Hastings, though, seems pretty chill about the whole thing, saying he’s been delegating management to Sarandos and Peters for the last two and a half years. In a statement, he praised them for dealing with the challenges of the pandemic and the upheavals in the streaming industry, which is kind of like complimenting someone for successfully juggling chainsaws while riding a unicycle.
Still, Hastings plans to stick around as executive chairman for “many years to come” – because who wouldn’t want a front-row seat to this wild roller coaster ride? With a personal fortune of $3.3 billion, it’s not like he needs the popcorn money.
How has it impacted Netflix?
In February Netflix moved forward with its plan to ban password sharing, implementing the ban in New Zealand, Portugal, Spain, and unfortunately, here in Canada as well.
While we want to believe that the changes have harmed the company and forced them to reverse course, that’s not exactly what is happening. Instead, the company has said that it is “pleased with the results .. strengthening our confidence that we have the right approach.”
What Netflix claims is happening is that there is a cancel reaction in each market in which password sharing is blocked, impacting near term member growth. However after a period of time, password borrowers start to activate their own accounts, and existing members add “extra member” accounts, resulting in increased member acquisitions and revenue.
The company specifically calls out the great white north for this, stating that the membership base is larger now than it was prior to the launch of paid sharing, with revenue growth accelerating past growth rates in the US.
But its not all hunky dory.
Research group Kantar has estimated that in Spain, over one million users have left the service due to the crackdown. And sure, about 650,000 of them were freeloaders, but as Dominic Sunnebo from Kantar’s Worldpanel Division pointed out, the drop could limit the benefits of word-of-mouth promotion.
Subscription cancellations in Spain reportedly tripled during the quarter compared to the same period a year earlier. And roughly 10% of subscribers in Spain claim that they will be cancelling the service in the second quarter.
A strong barometer of the overall performance may lie in one simple fact – Netflix has delayed its rollout of the sharing ban in its largest market, the United States. Originally set to be placed into action in March, the ban is now set to be rolled out in the second quarter, blaming the delay on “improvement opportunities.”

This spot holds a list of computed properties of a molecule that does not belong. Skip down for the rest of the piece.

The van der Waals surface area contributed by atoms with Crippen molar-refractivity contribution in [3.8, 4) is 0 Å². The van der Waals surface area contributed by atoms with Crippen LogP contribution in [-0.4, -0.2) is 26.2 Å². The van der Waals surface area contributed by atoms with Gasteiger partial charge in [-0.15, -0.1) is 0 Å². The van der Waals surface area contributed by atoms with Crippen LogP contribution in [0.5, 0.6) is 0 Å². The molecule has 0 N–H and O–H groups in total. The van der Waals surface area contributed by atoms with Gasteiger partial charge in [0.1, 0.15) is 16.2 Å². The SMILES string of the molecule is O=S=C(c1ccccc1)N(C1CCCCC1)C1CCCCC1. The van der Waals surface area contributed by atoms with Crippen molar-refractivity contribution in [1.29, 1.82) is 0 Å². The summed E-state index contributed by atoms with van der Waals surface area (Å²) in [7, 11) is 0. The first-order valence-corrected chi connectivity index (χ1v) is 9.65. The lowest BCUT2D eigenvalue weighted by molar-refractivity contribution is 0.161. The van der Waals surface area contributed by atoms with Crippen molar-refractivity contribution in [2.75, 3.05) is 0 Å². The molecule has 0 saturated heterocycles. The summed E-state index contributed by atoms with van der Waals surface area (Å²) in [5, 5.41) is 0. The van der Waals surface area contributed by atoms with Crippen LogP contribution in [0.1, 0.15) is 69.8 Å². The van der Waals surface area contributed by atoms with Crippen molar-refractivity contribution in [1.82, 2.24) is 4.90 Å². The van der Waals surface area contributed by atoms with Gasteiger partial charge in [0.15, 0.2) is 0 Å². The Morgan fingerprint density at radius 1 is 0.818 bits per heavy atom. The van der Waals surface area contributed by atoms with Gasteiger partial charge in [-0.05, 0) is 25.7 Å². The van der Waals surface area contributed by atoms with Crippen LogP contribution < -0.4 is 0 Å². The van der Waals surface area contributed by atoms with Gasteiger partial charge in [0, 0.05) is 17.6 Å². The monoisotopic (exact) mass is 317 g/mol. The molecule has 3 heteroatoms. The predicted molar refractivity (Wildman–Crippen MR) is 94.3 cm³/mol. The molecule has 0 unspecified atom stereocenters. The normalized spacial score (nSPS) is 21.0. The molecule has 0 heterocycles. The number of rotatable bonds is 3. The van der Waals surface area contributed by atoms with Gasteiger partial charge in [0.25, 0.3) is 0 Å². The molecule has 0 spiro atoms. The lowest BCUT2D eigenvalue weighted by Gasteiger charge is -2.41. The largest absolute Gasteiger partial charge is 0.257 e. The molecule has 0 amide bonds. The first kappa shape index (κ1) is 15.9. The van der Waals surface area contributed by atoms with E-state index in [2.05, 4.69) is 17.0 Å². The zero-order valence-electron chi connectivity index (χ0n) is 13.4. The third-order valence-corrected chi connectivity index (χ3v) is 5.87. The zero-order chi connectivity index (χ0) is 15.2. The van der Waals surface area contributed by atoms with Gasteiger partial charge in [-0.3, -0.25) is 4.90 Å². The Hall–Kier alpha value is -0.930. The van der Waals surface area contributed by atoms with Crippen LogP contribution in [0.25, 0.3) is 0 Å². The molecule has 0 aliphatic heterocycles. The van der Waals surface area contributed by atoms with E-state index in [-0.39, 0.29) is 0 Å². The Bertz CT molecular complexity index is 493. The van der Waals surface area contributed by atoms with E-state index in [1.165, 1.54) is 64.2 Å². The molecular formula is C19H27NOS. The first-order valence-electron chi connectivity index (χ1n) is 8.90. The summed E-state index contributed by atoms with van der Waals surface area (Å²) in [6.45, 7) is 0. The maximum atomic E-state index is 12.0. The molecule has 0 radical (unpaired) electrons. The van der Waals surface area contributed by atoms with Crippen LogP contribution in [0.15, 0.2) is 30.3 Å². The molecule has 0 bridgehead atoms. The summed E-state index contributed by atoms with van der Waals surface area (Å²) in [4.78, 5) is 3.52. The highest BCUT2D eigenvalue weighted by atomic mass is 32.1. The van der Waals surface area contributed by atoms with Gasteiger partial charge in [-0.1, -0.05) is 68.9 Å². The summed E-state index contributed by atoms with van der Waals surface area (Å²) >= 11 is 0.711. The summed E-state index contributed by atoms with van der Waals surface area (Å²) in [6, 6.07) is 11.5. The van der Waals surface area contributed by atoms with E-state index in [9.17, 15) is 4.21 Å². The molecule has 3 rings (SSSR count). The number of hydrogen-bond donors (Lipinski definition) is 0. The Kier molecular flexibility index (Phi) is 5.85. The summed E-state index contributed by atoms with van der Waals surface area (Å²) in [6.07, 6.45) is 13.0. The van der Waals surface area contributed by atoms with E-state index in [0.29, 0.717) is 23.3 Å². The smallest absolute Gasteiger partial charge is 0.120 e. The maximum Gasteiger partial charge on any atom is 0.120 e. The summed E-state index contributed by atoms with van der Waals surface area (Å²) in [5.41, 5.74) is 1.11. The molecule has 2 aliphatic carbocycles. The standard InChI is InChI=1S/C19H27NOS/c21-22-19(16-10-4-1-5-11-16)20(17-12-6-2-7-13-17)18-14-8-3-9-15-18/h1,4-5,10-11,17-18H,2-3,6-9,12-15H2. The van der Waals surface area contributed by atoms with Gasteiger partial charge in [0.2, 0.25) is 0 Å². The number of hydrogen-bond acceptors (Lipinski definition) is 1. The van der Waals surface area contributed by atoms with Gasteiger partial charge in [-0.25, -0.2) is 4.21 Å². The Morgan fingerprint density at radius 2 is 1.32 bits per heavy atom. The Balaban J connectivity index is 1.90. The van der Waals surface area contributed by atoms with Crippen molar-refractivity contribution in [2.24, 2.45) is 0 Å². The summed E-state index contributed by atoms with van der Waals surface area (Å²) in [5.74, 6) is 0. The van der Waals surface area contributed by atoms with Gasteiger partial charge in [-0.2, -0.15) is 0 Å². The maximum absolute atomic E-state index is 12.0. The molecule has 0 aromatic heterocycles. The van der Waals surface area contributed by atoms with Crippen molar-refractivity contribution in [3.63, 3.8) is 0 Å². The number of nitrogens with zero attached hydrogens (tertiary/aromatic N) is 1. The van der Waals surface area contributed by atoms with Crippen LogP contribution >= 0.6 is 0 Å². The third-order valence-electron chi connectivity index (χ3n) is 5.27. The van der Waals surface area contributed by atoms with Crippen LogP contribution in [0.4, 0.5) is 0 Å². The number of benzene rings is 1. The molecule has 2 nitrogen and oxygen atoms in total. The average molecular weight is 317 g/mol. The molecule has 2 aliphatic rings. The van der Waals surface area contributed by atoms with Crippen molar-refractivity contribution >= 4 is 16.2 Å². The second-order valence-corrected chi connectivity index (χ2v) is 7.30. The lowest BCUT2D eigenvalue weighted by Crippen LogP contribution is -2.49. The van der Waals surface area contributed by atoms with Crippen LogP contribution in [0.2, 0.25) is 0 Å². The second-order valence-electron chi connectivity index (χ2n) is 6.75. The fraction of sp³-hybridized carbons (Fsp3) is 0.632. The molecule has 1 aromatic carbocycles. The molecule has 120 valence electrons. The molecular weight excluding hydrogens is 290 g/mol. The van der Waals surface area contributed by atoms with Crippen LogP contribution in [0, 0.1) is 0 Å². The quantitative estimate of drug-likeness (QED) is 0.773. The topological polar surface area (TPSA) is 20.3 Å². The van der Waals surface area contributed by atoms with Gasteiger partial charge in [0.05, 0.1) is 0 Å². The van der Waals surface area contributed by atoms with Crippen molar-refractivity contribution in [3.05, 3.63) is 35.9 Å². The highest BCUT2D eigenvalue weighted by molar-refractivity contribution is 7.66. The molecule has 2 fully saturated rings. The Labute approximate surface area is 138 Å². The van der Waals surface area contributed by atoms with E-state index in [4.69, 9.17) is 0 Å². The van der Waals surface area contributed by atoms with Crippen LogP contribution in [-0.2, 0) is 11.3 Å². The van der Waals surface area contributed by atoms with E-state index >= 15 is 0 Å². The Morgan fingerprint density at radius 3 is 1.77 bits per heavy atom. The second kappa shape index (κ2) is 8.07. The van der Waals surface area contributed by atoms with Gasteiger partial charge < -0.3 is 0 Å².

Whatever that means – you either ban password sharing or you don’t.
For what its worth however, Netflix is currently guiding to Q2 paid adds that are roughly similar to the first quarters additions of 1.75 million subscribers.
Let’s explore some of the reactions on social media, where many people are sharing the hashtag #cancelnetflix.
Tracy Kent is upset she can’t watch Netflix while traveling, and her son in University has lost access.
A yahoo poll shows that 62% of users say they will stop using Netflix once this comes into effect.
Anthony Toohey thinks this is a disaster for those who travel a lot.
It’s tough to say whether Netflix’s decision to crack down on password sharing will ultimately pay off or become the streaming equivalent of jumping the shark.
But one thing’s for sure: Netflix is no longer the laid-back, carefree service we once knew and loved. And as they continue to play whack-a-mole with password sharers and alienate subscribers, it’ll be interesting to see how they’ll fare in the ever-changing landscape of entertainment.
Information for this briefing was found via Reuters, Bloomberg, and the sources mentioned. The author has no securities or affiliations related to this organization. Not a recommendation to buy or sell. Always do additional research and consult a professional before purchasing a security. The author holds no licenses.
As the founder of The Deep Dive, Jay is focused on all aspects of the firm. This includes operations, as well as acting as the primary writer for The Deep Dive’s stock analysis. In addition to The Deep Dive, Jay performs freelance writing for a number of firms and has been published on Stockhouse.com and CannaInvestor Magazine among others.